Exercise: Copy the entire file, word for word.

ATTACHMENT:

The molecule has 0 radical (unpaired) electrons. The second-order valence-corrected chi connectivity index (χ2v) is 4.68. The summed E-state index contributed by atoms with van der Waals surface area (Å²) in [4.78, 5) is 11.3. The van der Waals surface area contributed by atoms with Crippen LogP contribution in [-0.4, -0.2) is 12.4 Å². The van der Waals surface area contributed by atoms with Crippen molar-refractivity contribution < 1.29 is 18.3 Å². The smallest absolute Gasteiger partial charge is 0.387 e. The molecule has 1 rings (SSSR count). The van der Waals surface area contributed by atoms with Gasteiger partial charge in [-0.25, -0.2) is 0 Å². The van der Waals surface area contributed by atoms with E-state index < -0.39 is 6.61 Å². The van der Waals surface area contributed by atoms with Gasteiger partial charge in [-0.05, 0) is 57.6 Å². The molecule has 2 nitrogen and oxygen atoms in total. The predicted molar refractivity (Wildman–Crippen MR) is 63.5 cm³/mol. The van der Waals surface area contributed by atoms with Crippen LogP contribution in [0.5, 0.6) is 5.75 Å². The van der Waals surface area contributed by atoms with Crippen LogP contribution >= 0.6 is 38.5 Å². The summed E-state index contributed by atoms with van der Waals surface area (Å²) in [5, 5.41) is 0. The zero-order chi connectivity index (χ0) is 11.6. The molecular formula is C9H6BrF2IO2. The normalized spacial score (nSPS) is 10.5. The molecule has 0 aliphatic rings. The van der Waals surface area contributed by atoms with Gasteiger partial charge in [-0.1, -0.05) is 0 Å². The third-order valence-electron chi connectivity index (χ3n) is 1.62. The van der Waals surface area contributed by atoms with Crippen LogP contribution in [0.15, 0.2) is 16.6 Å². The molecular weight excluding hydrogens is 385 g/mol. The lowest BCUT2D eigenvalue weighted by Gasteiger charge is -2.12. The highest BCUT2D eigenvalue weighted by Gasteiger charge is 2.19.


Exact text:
The molecule has 0 radical (unpaired) electrons. The second-order valence-corrected chi connectivity index (χ2v) is 4.68. The summed E-state index contributed by atoms with van der Waals surface area (Å²) in [4.78, 5) is 11.3. The van der Waals surface area contributed by atoms with Crippen LogP contribution in [-0.4, -0.2) is 12.4 Å². The van der Waals surface area contributed by atoms with Crippen molar-refractivity contribution < 1.29 is 18.3 Å². The smallest absolute Gasteiger partial charge is 0.387 e. The molecule has 1 rings (SSSR count). The van der Waals surface area contributed by atoms with Gasteiger partial charge in [-0.25, -0.2) is 0 Å². The van der Waals surface area contributed by atoms with E-state index < -0.39 is 6.61 Å². The van der Waals surface area contributed by atoms with Gasteiger partial charge in [-0.05, 0) is 57.6 Å². The molecule has 2 nitrogen and oxygen atoms in total. The predicted molar refractivity (Wildman–Crippen MR) is 63.5 cm³/mol. The van der Waals surface area contributed by atoms with Crippen LogP contribution in [0.5, 0.6) is 5.75 Å². The van der Waals surface area contributed by atoms with Crippen LogP contribution >= 0.6 is 38.5 Å². The summed E-state index contributed by atoms with van der Waals surface area (Å²) in [5, 5.41) is 0. The zero-order chi connectivity index (χ0) is 11.6. The molecular formula is C9H6BrF2IO2. The normalized spacial score (nSPS) is 10.5. The molecule has 0 aliphatic rings. The van der Waals surface area contributed by atoms with Gasteiger partial charge in [-0.1, -0.05) is 0 Å². The third-order valence-electron chi connectivity index (χ3n) is 1.62. The van der Waals surface area contributed by atoms with Crippen LogP contribution in [0.15, 0.2) is 16.6 Å². The molecular weight excluding hydrogens is 385 g/mol. The lowest BCUT2D eigenvalue weighted by Gasteiger charge is -2.12. The highest BCUT2D eigenvalue weighted by Gasteiger charge is 2.19.